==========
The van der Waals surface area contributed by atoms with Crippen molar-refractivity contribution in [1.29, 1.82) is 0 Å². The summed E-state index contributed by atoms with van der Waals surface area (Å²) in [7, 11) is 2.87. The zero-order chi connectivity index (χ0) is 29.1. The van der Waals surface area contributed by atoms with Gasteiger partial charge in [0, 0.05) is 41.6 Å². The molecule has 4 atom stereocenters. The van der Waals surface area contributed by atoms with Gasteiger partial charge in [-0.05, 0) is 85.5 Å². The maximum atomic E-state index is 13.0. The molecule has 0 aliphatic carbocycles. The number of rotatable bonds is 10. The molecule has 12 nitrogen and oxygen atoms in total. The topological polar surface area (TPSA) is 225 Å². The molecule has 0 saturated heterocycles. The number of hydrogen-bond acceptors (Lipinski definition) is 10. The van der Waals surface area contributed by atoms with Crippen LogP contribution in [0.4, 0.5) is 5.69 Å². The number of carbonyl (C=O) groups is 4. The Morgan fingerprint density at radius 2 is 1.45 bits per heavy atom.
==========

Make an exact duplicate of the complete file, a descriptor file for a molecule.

The van der Waals surface area contributed by atoms with Crippen molar-refractivity contribution in [1.29, 1.82) is 0 Å². The summed E-state index contributed by atoms with van der Waals surface area (Å²) in [7, 11) is 2.87. The zero-order chi connectivity index (χ0) is 29.1. The van der Waals surface area contributed by atoms with Gasteiger partial charge in [0, 0.05) is 41.6 Å². The molecule has 4 atom stereocenters. The van der Waals surface area contributed by atoms with Gasteiger partial charge in [-0.05, 0) is 85.5 Å². The maximum atomic E-state index is 13.0. The molecule has 0 aliphatic carbocycles. The number of rotatable bonds is 10. The molecule has 12 nitrogen and oxygen atoms in total. The topological polar surface area (TPSA) is 225 Å². The molecule has 0 saturated heterocycles. The number of hydrogen-bond acceptors (Lipinski definition) is 10. The van der Waals surface area contributed by atoms with Crippen LogP contribution in [0.4, 0.5) is 5.69 Å². The number of carbonyl (C=O) groups is 4. The Morgan fingerprint density at radius 2 is 1.45 bits per heavy atom.